Histologic Evaluation of Guided Vertical Ridge Augmentation Around Implants in Humans
Stefano Parma-Benfenati, MD, DDS, MScD/Carlo Tinti, MD, DDS/Tomas Albrektsson, MD, PhD, ODhc/Carina Johansson, PhD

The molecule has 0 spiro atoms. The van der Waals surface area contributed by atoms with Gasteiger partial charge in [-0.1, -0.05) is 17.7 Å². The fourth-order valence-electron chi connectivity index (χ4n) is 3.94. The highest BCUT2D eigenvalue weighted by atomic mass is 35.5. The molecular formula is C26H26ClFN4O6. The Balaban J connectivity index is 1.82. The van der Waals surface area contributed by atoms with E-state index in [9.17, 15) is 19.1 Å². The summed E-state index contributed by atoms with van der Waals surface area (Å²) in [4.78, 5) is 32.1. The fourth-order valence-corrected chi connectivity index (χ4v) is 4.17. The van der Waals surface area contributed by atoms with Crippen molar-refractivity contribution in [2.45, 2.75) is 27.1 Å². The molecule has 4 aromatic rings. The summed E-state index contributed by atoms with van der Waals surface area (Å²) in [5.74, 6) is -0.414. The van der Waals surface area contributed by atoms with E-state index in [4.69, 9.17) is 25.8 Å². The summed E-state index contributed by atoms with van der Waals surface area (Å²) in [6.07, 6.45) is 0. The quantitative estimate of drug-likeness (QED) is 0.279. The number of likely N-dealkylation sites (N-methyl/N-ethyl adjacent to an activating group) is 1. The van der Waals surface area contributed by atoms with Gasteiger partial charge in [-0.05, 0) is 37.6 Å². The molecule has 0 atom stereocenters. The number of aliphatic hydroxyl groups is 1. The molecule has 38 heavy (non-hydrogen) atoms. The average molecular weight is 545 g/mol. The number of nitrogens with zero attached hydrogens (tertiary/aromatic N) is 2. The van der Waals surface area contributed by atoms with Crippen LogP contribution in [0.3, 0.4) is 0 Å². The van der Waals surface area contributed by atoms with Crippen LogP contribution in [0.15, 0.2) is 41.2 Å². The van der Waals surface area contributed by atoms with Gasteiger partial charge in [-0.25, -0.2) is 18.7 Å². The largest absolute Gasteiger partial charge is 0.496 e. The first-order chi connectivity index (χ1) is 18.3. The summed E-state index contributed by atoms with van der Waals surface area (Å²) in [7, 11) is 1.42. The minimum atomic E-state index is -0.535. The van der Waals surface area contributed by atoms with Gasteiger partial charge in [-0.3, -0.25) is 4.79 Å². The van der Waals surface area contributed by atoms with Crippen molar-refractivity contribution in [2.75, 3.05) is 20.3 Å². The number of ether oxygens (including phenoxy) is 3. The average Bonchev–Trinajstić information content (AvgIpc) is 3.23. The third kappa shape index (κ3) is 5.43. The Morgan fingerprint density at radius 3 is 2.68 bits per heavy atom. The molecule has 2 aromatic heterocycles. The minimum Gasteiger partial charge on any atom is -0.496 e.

Recent experimental and clinical case reports demonstrated vertical ridge regeneration in atrophic posterior mandibles and maxillae. Although the results from these clinical cases are quite encouraging there is a lack of human histologic data on the newly regenerated tissue around commercially available titanium implants. The aim of the present study was to perform a qualitative and quantitative histologic analysis of the bone response to previously exposed implant threads after treatment with guided bone regeneration in a series of patients. A total of 30 Nobel Biocare implants were consecutively placed in 6 patients with partially edentulous mandibles. Of these implants, 6 were planned for removal after 1 year, whereas the remaining 24 implants were inserted to function as support for a fixed partial denture. The 6 experimental implants were intentionally allowed to protrude occlusally 5 to 7 mm from the bone crest without countersinking. The exposed implant threads were completely covered by autogenous bone chips. After a 12-month healing period the 6 experimental implants were removed with trephine burs. Bone-to-metal contact and bone density in the implant threads were measured. Clinically, all implants were stable and there was complete tissue fill of the space underneath the membranes. Histologically, a substantial amount of new bone had formed underneath the membrane in all cases. Histomorphometrically, there was a lower bone-to-metal contact percentage in the exposed compared to the nonexposed region in every case. With respect to bone density, there was a mean of 43.2% in previously exposed regions compared to 60.3% in previously nonexposed regions.